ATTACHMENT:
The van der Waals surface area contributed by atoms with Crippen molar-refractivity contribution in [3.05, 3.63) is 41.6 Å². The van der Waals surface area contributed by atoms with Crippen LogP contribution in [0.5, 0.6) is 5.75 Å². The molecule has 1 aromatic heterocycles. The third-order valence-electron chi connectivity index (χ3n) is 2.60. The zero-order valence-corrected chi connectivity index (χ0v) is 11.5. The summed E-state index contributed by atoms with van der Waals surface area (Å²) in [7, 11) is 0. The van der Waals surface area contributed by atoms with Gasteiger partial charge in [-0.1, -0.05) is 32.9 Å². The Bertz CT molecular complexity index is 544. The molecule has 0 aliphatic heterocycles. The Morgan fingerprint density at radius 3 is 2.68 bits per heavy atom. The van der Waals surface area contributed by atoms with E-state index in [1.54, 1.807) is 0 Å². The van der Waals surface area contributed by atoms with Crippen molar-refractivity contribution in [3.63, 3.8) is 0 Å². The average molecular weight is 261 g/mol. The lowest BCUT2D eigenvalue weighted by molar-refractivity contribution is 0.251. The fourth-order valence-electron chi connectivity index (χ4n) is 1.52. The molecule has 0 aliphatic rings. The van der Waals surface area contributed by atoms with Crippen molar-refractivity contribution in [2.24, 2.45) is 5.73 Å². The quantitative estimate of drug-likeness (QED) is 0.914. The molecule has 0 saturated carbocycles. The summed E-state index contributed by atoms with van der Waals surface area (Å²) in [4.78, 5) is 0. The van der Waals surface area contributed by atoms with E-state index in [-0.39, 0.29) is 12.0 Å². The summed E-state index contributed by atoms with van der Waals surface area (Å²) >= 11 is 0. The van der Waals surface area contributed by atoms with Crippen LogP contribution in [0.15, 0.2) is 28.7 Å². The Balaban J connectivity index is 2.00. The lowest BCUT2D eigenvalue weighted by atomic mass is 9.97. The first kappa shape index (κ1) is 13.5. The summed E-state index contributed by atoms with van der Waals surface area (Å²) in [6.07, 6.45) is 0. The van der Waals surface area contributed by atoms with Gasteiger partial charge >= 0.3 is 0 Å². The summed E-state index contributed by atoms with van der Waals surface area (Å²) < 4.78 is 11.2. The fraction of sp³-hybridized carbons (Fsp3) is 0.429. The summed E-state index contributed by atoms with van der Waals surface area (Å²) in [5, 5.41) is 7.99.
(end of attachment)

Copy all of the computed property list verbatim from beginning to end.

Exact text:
The van der Waals surface area contributed by atoms with Crippen molar-refractivity contribution in [3.05, 3.63) is 41.6 Å². The van der Waals surface area contributed by atoms with Crippen LogP contribution in [0.5, 0.6) is 5.75 Å². The molecule has 1 aromatic heterocycles. The third-order valence-electron chi connectivity index (χ3n) is 2.60. The zero-order valence-corrected chi connectivity index (χ0v) is 11.5. The summed E-state index contributed by atoms with van der Waals surface area (Å²) in [7, 11) is 0. The van der Waals surface area contributed by atoms with Gasteiger partial charge in [-0.1, -0.05) is 32.9 Å². The Bertz CT molecular complexity index is 544. The molecule has 0 aliphatic heterocycles. The Morgan fingerprint density at radius 3 is 2.68 bits per heavy atom. The van der Waals surface area contributed by atoms with E-state index in [1.54, 1.807) is 0 Å². The van der Waals surface area contributed by atoms with Crippen molar-refractivity contribution in [3.63, 3.8) is 0 Å². The average molecular weight is 261 g/mol. The lowest BCUT2D eigenvalue weighted by molar-refractivity contribution is 0.251. The fourth-order valence-electron chi connectivity index (χ4n) is 1.52. The molecule has 0 aliphatic rings. The van der Waals surface area contributed by atoms with Crippen molar-refractivity contribution in [2.24, 2.45) is 5.73 Å². The quantitative estimate of drug-likeness (QED) is 0.914. The molecule has 0 saturated carbocycles. The summed E-state index contributed by atoms with van der Waals surface area (Å²) in [4.78, 5) is 0. The van der Waals surface area contributed by atoms with E-state index in [-0.39, 0.29) is 12.0 Å². The summed E-state index contributed by atoms with van der Waals surface area (Å²) >= 11 is 0. The van der Waals surface area contributed by atoms with Crippen LogP contribution in [0.15, 0.2) is 28.7 Å². The Balaban J connectivity index is 2.00. The lowest BCUT2D eigenvalue weighted by atomic mass is 9.97. The first kappa shape index (κ1) is 13.5. The summed E-state index contributed by atoms with van der Waals surface area (Å²) in [6.07, 6.45) is 0. The van der Waals surface area contributed by atoms with Gasteiger partial charge >= 0.3 is 0 Å². The summed E-state index contributed by atoms with van der Waals surface area (Å²) < 4.78 is 11.2. The fraction of sp³-hybridized carbons (Fsp3) is 0.429. The summed E-state index contributed by atoms with van der Waals surface area (Å²) in [5, 5.41) is 7.99.